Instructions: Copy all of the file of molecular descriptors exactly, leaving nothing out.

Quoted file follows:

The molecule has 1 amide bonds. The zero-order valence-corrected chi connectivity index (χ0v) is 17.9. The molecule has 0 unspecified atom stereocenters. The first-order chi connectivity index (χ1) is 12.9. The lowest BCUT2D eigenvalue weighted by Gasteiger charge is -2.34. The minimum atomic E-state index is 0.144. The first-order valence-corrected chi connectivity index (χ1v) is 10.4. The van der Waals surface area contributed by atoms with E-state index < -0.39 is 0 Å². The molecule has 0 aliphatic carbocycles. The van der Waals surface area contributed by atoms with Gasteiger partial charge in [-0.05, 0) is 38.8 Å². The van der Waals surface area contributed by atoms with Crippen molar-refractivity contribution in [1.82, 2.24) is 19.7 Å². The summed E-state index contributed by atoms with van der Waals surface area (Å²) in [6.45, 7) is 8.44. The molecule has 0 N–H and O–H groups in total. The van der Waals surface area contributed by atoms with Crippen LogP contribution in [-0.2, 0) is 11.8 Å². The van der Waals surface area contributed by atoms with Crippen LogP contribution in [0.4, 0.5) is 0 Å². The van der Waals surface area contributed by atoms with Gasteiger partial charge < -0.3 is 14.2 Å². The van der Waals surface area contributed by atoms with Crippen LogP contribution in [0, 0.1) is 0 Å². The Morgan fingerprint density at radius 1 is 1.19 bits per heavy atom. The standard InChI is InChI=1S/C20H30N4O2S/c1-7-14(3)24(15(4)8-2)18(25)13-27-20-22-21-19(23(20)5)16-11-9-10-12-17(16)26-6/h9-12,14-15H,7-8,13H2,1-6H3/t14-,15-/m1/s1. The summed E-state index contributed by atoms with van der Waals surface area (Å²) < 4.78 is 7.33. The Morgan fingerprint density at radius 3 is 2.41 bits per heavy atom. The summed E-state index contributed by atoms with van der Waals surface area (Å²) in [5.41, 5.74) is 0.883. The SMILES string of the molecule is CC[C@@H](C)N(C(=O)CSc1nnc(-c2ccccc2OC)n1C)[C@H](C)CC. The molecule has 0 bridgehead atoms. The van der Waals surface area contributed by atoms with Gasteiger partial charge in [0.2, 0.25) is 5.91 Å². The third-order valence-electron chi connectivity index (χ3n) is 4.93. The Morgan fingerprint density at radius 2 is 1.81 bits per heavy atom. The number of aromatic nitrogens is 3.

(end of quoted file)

The molecule has 1 amide bonds. The zero-order valence-corrected chi connectivity index (χ0v) is 17.9. The molecule has 0 unspecified atom stereocenters. The first-order chi connectivity index (χ1) is 12.9. The lowest BCUT2D eigenvalue weighted by Gasteiger charge is -2.34. The minimum atomic E-state index is 0.144. The first-order valence-corrected chi connectivity index (χ1v) is 10.4. The van der Waals surface area contributed by atoms with E-state index < -0.39 is 0 Å². The molecule has 0 aliphatic carbocycles. The van der Waals surface area contributed by atoms with Gasteiger partial charge in [-0.05, 0) is 38.8 Å². The van der Waals surface area contributed by atoms with Crippen molar-refractivity contribution in [1.82, 2.24) is 19.7 Å². The summed E-state index contributed by atoms with van der Waals surface area (Å²) in [6.45, 7) is 8.44. The molecule has 0 N–H and O–H groups in total. The van der Waals surface area contributed by atoms with Crippen LogP contribution in [-0.2, 0) is 11.8 Å². The van der Waals surface area contributed by atoms with Crippen LogP contribution in [0.4, 0.5) is 0 Å². The van der Waals surface area contributed by atoms with Gasteiger partial charge < -0.3 is 14.2 Å². The van der Waals surface area contributed by atoms with Crippen LogP contribution in [0, 0.1) is 0 Å². The Morgan fingerprint density at radius 1 is 1.19 bits per heavy atom. The standard InChI is InChI=1S/C20H30N4O2S/c1-7-14(3)24(15(4)8-2)18(25)13-27-20-22-21-19(23(20)5)16-11-9-10-12-17(16)26-6/h9-12,14-15H,7-8,13H2,1-6H3/t14-,15-/m1/s1. The summed E-state index contributed by atoms with van der Waals surface area (Å²) < 4.78 is 7.33. The Morgan fingerprint density at radius 3 is 2.41 bits per heavy atom. The summed E-state index contributed by atoms with van der Waals surface area (Å²) in [5.41, 5.74) is 0.883. The SMILES string of the molecule is CC[C@@H](C)N(C(=O)CSc1nnc(-c2ccccc2OC)n1C)[C@H](C)CC. The molecule has 0 bridgehead atoms. The van der Waals surface area contributed by atoms with Gasteiger partial charge in [0.2, 0.25) is 5.91 Å². The third-order valence-electron chi connectivity index (χ3n) is 4.93. The Morgan fingerprint density at radius 2 is 1.81 bits per heavy atom. The number of aromatic nitrogens is 3.